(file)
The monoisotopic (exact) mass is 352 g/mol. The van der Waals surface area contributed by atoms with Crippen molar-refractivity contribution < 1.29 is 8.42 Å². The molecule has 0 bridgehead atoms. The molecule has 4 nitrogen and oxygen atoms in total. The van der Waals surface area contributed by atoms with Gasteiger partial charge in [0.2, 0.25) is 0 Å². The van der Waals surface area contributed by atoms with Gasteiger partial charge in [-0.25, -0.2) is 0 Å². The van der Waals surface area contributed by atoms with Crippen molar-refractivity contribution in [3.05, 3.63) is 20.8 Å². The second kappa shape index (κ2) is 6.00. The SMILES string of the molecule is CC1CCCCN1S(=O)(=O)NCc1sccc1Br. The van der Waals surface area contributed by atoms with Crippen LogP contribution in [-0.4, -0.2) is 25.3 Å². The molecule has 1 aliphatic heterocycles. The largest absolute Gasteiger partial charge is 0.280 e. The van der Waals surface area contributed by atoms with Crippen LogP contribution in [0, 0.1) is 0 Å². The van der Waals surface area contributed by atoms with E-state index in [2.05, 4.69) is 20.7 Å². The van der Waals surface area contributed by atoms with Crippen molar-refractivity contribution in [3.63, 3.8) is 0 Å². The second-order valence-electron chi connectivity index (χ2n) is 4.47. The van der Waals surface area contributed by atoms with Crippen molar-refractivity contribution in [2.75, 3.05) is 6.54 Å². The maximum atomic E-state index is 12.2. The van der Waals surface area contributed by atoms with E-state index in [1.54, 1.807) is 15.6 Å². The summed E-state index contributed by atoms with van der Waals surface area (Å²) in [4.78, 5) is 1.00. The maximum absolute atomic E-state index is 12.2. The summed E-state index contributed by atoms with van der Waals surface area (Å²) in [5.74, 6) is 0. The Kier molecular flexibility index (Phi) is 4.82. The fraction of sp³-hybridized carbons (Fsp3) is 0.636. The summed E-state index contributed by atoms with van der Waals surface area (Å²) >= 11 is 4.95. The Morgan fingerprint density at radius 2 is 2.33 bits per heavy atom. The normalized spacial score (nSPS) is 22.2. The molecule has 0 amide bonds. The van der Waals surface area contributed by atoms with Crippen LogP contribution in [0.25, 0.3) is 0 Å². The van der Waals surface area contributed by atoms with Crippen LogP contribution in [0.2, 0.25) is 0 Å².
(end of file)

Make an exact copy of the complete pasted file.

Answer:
The monoisotopic (exact) mass is 352 g/mol. The van der Waals surface area contributed by atoms with Crippen molar-refractivity contribution < 1.29 is 8.42 Å². The molecule has 0 bridgehead atoms. The molecule has 4 nitrogen and oxygen atoms in total. The van der Waals surface area contributed by atoms with Gasteiger partial charge in [0.2, 0.25) is 0 Å². The van der Waals surface area contributed by atoms with Gasteiger partial charge in [-0.25, -0.2) is 0 Å². The van der Waals surface area contributed by atoms with Crippen molar-refractivity contribution in [3.05, 3.63) is 20.8 Å². The second kappa shape index (κ2) is 6.00. The SMILES string of the molecule is CC1CCCCN1S(=O)(=O)NCc1sccc1Br. The van der Waals surface area contributed by atoms with Crippen LogP contribution in [-0.4, -0.2) is 25.3 Å². The molecule has 1 aliphatic heterocycles. The largest absolute Gasteiger partial charge is 0.280 e. The van der Waals surface area contributed by atoms with Crippen LogP contribution in [0, 0.1) is 0 Å². The van der Waals surface area contributed by atoms with E-state index in [2.05, 4.69) is 20.7 Å². The van der Waals surface area contributed by atoms with Crippen molar-refractivity contribution in [3.63, 3.8) is 0 Å². The second-order valence-electron chi connectivity index (χ2n) is 4.47. The van der Waals surface area contributed by atoms with Crippen molar-refractivity contribution in [2.75, 3.05) is 6.54 Å². The maximum atomic E-state index is 12.2. The van der Waals surface area contributed by atoms with E-state index in [1.54, 1.807) is 15.6 Å². The summed E-state index contributed by atoms with van der Waals surface area (Å²) in [4.78, 5) is 1.00. The maximum absolute atomic E-state index is 12.2. The summed E-state index contributed by atoms with van der Waals surface area (Å²) in [5.74, 6) is 0. The Kier molecular flexibility index (Phi) is 4.82. The fraction of sp³-hybridized carbons (Fsp3) is 0.636. The summed E-state index contributed by atoms with van der Waals surface area (Å²) >= 11 is 4.95. The Morgan fingerprint density at radius 2 is 2.33 bits per heavy atom. The normalized spacial score (nSPS) is 22.2. The molecule has 0 amide bonds. The van der Waals surface area contributed by atoms with Crippen LogP contribution in [0.25, 0.3) is 0 Å². The van der Waals surface area contributed by atoms with Crippen LogP contribution in [0.2, 0.25) is 0 Å².